By-Products) located in Reggio di Calabria, was the quality control body for the essential oil Bergamotto di Reggio Calabria
Reggio Calabria
DOP.[14] During World War II, Italy was unable to export to countries such as the Allied powers. Rival products from Brazil and Mexico came on to the market as a substitute, but these were produced from other citrus fruits such as sweet lime.[15] Uses[edit] Food and drink[edit] The fruit of the bergamot orange is edible.

Bergamot marmalade

An essence extracted from the aromatic skin of this sour fruit is used to flavour Earl Grey and Lady Grey teas,[10] as well as confectionery (including Turkish delight
Turkish delight
[16]). It is often used to make marmalade, particularly in Italy. In Sweden and Norway, bergamot is a very common flavourant in snus, a smokeless tobacco product.[17] Likewise, in dry nasal snuff, it is also a common aroma in traditional blends.[18][19] Carpentierbe, a company based in San Giorgio Morgeto, makes a digestiv liqueur derived from bergamot marketed under the name Liquore al Bergamotto. Fragrance[edit]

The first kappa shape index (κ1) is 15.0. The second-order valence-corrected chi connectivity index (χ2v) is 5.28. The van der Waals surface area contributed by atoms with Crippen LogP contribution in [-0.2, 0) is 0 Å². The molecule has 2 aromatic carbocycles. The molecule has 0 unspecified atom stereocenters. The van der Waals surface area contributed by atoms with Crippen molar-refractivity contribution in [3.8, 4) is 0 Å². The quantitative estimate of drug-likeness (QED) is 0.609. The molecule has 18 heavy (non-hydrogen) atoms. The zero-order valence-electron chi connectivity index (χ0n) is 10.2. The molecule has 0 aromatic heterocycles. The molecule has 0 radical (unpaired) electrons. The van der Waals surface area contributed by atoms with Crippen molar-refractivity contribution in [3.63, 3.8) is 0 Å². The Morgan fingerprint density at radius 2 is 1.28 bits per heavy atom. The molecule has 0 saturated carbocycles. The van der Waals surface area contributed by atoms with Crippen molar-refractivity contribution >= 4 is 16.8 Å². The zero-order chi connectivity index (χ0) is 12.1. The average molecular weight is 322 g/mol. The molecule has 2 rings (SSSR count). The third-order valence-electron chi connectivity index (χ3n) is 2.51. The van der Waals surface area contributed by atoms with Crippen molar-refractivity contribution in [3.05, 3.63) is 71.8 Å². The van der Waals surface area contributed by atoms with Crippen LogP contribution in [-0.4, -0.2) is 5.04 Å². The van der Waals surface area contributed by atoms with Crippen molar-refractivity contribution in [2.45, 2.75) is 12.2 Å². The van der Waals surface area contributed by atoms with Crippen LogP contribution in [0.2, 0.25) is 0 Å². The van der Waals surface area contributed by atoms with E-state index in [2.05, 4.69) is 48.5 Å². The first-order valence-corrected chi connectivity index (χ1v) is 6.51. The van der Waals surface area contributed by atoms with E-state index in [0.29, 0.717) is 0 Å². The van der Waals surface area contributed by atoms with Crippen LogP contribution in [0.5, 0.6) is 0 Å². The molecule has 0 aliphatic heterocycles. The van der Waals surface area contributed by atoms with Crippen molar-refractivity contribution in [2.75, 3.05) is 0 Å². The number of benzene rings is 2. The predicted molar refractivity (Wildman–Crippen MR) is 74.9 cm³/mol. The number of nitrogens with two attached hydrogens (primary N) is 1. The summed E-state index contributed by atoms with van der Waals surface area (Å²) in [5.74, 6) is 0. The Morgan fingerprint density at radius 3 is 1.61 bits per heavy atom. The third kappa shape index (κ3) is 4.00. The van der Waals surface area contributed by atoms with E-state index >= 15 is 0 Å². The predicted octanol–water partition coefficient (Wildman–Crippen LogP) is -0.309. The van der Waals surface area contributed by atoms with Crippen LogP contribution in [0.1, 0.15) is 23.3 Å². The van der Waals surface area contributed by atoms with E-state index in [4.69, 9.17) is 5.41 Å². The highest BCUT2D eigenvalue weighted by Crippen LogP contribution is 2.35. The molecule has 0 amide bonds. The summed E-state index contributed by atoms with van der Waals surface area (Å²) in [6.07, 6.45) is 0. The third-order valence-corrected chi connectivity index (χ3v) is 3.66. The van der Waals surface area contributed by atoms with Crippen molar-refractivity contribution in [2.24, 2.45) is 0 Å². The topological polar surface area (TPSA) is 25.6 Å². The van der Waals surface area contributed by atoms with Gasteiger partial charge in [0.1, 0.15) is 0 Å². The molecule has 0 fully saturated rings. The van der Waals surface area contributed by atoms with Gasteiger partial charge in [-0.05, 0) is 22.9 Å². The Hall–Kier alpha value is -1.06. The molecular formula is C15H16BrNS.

Bergamot essential oil

Bergamot peel is used in perfumery for its ability to combine with an array of scents to form a bouquet of aromas which complement each other. About one-third of all men's and about half of women’s perfumes contain bergamot essential oil.[citation needed] Bergamot is a major component of the original Eau de Cologne
Eau de Cologne
composed by Farina at the beginning of the 18th century in Germany. The first record of bergamot oil as a fragrance ingredient was in 1714, to be found in the Farina Archive in Cologne. Bergamot essential oil
Bergamot essential oil